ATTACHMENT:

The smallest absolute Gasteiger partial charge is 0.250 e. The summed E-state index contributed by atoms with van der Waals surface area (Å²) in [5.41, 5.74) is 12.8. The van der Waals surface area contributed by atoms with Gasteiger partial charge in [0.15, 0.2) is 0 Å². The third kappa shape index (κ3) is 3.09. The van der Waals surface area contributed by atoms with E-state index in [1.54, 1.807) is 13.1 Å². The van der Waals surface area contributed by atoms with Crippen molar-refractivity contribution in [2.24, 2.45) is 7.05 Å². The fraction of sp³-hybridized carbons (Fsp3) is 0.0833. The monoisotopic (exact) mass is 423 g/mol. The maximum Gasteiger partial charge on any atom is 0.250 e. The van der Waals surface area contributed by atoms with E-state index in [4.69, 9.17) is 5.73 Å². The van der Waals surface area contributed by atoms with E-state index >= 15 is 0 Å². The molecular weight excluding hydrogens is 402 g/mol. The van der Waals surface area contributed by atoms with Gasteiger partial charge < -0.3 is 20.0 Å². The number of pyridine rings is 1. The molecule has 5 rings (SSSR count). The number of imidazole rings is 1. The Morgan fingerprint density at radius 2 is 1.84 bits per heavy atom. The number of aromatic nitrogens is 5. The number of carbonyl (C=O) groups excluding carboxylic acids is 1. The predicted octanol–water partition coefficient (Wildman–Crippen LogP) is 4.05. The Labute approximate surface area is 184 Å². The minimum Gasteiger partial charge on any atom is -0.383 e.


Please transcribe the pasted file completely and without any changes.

The smallest absolute Gasteiger partial charge is 0.250 e. The summed E-state index contributed by atoms with van der Waals surface area (Å²) in [5.41, 5.74) is 12.8. The van der Waals surface area contributed by atoms with Gasteiger partial charge in [0.15, 0.2) is 0 Å². The third kappa shape index (κ3) is 3.09. The van der Waals surface area contributed by atoms with E-state index in [1.54, 1.807) is 13.1 Å². The van der Waals surface area contributed by atoms with Crippen molar-refractivity contribution in [2.24, 2.45) is 7.05 Å². The fraction of sp³-hybridized carbons (Fsp3) is 0.0833. The monoisotopic (exact) mass is 423 g/mol. The maximum Gasteiger partial charge on any atom is 0.250 e. The van der Waals surface area contributed by atoms with E-state index in [4.69, 9.17) is 5.73 Å². The van der Waals surface area contributed by atoms with E-state index >= 15 is 0 Å². The molecular weight excluding hydrogens is 402 g/mol. The van der Waals surface area contributed by atoms with Gasteiger partial charge < -0.3 is 20.0 Å². The number of pyridine rings is 1. The molecule has 5 rings (SSSR count). The number of imidazole rings is 1. The Morgan fingerprint density at radius 2 is 1.84 bits per heavy atom. The number of aromatic nitrogens is 5. The number of carbonyl (C=O) groups excluding carboxylic acids is 1. The predicted octanol–water partition coefficient (Wildman–Crippen LogP) is 4.05. The Labute approximate surface area is 184 Å². The minimum Gasteiger partial charge on any atom is -0.383 e.